President Joe Biden led a silent prayer and read Scripture as he called for unity in an inaugural address that not only followed disputed election results, but was delivered where a violent riot rocked the Capitol just two weeks earlier. 

“The forces that divide us are deep and they are real, but I also know they are not new,” Biden said. “Our history has been a constant struggle between the American ideal that we all are created equal and the harsh, ugly reality that racism, nativism, fear, demonization have long torn us apart.”

“We must end this uncivil war that pits red against blue, rural versus urban, conservative versus liberal,” the new president added.

 Biden said each side should listen to and respect each other. 

“Politics doesn’t have to be a raging fire, destroying everything in its path,” Biden said. “Every disagreement doesn’t have to be a cause for total war. And we must reject the culture in which facts themselves are manipulated and even manufactured.”

The new president called out “lies told for power and for profit” and stressed the need to defend truth and defeat lies.

Biden himself, however, is known for fiery rhetoric in campaign settings. 

In 2018, he said of then-President Donald Trump: “I’d take him behind the gym and beat the hell out of him.” As vice president, referring to the Republican ticket of Mitt Romney and Paul Ryan during the 2012 presidential campaign, Biden told a mostly black audience: “They’re gonna put you all back in chains.”

Moreover, Biden plans a slew of ideological executive actions in his first 10 days in office that largely are aimed at unraveling Trump’s legacy. 

Healing political divisions and tackling an expected upsurge in the COVID-19 pandemic were at the heart of Biden’s first speech as president, which began just before noon after his swearing-in.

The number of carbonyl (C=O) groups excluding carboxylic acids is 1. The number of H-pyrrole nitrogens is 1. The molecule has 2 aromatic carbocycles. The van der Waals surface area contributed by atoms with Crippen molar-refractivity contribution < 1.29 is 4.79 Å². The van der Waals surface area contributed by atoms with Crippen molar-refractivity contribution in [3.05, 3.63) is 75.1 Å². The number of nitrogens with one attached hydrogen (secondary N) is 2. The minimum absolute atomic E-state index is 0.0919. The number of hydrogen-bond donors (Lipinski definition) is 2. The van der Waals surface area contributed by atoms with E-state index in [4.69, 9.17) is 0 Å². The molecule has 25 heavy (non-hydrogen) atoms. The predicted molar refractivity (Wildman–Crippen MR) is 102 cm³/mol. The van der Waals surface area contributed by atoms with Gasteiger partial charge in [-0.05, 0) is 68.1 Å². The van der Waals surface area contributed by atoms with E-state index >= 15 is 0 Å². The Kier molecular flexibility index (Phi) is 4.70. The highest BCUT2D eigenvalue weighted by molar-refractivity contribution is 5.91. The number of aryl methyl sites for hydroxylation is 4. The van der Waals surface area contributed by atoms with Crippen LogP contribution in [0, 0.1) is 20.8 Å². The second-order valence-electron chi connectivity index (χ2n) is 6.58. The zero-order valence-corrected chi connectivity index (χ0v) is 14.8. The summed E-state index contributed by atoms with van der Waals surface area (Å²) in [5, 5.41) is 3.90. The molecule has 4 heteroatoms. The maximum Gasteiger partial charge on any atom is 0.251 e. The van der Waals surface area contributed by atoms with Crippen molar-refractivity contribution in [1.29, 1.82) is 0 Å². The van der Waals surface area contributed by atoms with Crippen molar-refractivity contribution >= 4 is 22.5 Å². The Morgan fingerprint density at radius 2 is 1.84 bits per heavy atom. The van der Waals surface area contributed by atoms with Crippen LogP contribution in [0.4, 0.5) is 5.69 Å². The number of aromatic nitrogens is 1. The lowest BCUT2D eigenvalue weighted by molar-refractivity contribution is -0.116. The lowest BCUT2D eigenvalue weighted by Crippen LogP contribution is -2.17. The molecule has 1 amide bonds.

He noted that the new coronavirus has killed 400,000 Americans—more, he said, than died in World War II.

“We must set aside politics and finally face this pandemic as one nation. And I promise you this, as the Bible says: “Weeping may endure for a night, but joy comes in the morning.” 

The crowd attending the inauguration was far smaller than normal not only because of social distancing restrictions but heightened security after the Capitol riot during which authorities urged Americans to stay home. 

Speaking to all who were viewing the inauguration at home or work, Biden called for a moment of silent prayer. 

“I ask you, let’s say a silent prayer for those who have lost their lives and those left behind and for our country to remember all those who we lost in this past year to the pandemic, those 400,000 fellow Americans—moms, dads, husbands, wives, sons, daughters, friends, neighbors, and co-workers,” Biden said. 

After the brief silence, he said: “Amen.”

Biden, at 78, the oldest president to assume office, also becomes the nation’s second Catholic president, after John F. Kennedy. 

Trump departed the White House before 9 a.m. and gave brief remarks to supporters at Joint Base Andrews before boarding one final flight on Air Force One to Mar-a-Lago, his resort in Palm Beach, Florida. 

The House of Representatives impeached Trump for inciting an insurrection one week before his term expired, and an unprecedented Senate trial of a former president is pending. 

Biden also made apparent references to the summer’s race riots, the challenge of climate change, and the recent Capitol riot. 

“A cry for racial justice some 400 years in the making moves us. The dream of justice for all will be deferred no longer,” Biden said. “A cry for survival comes from the planet itself. A cry that can’t be any more desperate or any more clear. And now a rise of political extremism, white supremacy, domestic terrorism that we must confront and we will defeat.”

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